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Genetic and Rare Diseases Information Center (GARD)

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Van der Woude syndrome

Other Names for this Disease
  • Cleft lip and/or palate with mucous cysts of lower lip
  • Lip pit syndrome
  • LPS
  • VDWS
  • VWS
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Tests & Diagnosis

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How is van der Woude syndrome diagnosed?

Van der Woude syndrome should be considered in every child born with a cleft lip and/or palate. A clinical evaluation by a medical geneticist is generally performed to document all relevant clinical findings. In addition, the parents should be examined for isolated lip pits, cleft palate, and hypodontia (missing teeth). To make a clinical diagnosis of Van der Woude syndrome, at least one of the following findings must be present:[1]
  • Lip pits and cleft lip AND/OR palate (CLP). Lip pits must be paramedian on the lower lip, and can include mounds with a sinus tract leading from a mucous gland of the lip.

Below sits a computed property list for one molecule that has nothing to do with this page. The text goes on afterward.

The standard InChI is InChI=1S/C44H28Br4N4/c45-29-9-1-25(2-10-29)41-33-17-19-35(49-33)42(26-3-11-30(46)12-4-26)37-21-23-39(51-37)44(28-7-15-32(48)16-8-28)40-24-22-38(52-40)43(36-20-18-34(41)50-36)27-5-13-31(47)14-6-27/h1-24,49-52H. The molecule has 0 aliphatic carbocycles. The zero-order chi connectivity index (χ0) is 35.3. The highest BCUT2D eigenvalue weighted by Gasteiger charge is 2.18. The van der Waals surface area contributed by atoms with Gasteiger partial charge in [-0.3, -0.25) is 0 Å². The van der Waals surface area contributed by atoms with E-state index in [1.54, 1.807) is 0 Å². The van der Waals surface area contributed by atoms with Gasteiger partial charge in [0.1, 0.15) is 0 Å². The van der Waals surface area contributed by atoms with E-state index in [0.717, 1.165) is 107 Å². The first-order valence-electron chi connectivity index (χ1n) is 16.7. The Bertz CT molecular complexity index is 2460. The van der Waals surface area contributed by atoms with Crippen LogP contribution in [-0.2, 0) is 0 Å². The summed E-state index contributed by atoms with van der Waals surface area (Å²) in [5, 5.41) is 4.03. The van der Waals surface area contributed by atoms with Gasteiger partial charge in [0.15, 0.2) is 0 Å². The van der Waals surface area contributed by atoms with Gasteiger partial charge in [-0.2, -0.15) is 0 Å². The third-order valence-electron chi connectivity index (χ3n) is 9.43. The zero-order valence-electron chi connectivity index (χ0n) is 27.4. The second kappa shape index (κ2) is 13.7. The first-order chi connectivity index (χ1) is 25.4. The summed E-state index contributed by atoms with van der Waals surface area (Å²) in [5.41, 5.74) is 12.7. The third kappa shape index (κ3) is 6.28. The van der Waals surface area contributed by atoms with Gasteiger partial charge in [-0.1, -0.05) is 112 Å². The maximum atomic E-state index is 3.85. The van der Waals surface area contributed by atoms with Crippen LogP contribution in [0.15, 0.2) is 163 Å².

• Lip pits alone and a first-degree relative with CLP

  • CLP and a first-degree relative with lip pits

Genetic testing for mutations in the IRF6 gene can also be used to diagnose this condition.[1] GeneTests lists the names of laboratories that are performing genetic testing for van der Woude syndrome. To view the contact information for the clinical laboratories conducting testing, click herePlease note:  Most of the laboratories listed through GeneTests do not accept direct contact from patients and their families; therefore, if you are interested in learning more, you will need to work with a health care provider or a genetics professional.
Last updated: 8/1/2011

  1. Durda KM, Schutte BC, Murray JC. IRF6-Related Disorders. GeneReviews. March 2011; Accessed 8/1/2011.


  • The Genetic Testing Registry (GTR) provides information about the genetic tests for this condition. The intended audience for the GTR is health care providers and researchers. Patients and consumers with specific questions about a genetic test should contact a health care provider or a genetics professional.